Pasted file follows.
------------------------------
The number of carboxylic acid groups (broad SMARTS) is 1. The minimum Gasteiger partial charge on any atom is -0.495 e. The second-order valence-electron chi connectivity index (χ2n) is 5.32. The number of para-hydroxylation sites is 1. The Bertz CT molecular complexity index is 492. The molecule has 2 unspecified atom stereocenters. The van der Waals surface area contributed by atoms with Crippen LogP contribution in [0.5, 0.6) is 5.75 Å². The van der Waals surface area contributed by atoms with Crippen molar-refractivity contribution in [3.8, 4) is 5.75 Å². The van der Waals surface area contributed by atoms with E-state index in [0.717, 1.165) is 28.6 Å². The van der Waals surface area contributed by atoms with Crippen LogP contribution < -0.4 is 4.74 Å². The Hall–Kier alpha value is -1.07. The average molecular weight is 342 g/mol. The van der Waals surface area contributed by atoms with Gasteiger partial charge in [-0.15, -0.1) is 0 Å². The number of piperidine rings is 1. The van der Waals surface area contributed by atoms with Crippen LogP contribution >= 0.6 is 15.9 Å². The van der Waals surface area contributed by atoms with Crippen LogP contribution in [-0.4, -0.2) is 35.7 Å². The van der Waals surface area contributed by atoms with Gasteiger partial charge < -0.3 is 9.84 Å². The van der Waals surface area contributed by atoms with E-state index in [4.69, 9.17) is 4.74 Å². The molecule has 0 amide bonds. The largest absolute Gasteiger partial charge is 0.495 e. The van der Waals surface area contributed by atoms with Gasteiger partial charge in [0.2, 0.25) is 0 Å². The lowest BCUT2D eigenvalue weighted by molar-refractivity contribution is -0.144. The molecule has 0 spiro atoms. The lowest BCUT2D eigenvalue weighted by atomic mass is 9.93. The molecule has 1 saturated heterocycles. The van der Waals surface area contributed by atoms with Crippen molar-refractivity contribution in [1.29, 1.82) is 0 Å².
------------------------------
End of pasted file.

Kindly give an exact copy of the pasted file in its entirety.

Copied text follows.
The number of carboxylic acid groups (broad SMARTS) is 1. The minimum Gasteiger partial charge on any atom is -0.495 e. The second-order valence-electron chi connectivity index (χ2n) is 5.32. The number of para-hydroxylation sites is 1. The Bertz CT molecular complexity index is 492. The molecule has 2 unspecified atom stereocenters. The van der Waals surface area contributed by atoms with Crippen LogP contribution in [0.5, 0.6) is 5.75 Å². The van der Waals surface area contributed by atoms with Crippen molar-refractivity contribution in [3.8, 4) is 5.75 Å². The van der Waals surface area contributed by atoms with E-state index in [0.717, 1.165) is 28.6 Å². The van der Waals surface area contributed by atoms with Crippen LogP contribution < -0.4 is 4.74 Å². The Hall–Kier alpha value is -1.07. The average molecular weight is 342 g/mol. The van der Waals surface area contributed by atoms with Gasteiger partial charge in [-0.15, -0.1) is 0 Å². The number of piperidine rings is 1. The van der Waals surface area contributed by atoms with Crippen LogP contribution >= 0.6 is 15.9 Å². The van der Waals surface area contributed by atoms with Crippen LogP contribution in [-0.4, -0.2) is 35.7 Å². The van der Waals surface area contributed by atoms with Gasteiger partial charge < -0.3 is 9.84 Å². The van der Waals surface area contributed by atoms with E-state index in [4.69, 9.17) is 4.74 Å². The molecule has 0 amide bonds. The largest absolute Gasteiger partial charge is 0.495 e. The van der Waals surface area contributed by atoms with Gasteiger partial charge in [0.2, 0.25) is 0 Å². The lowest BCUT2D eigenvalue weighted by molar-refractivity contribution is -0.144. The molecule has 0 spiro atoms. The lowest BCUT2D eigenvalue weighted by atomic mass is 9.93. The molecule has 1 saturated heterocycles. The van der Waals surface area contributed by atoms with Crippen molar-refractivity contribution in [1.29, 1.82) is 0 Å².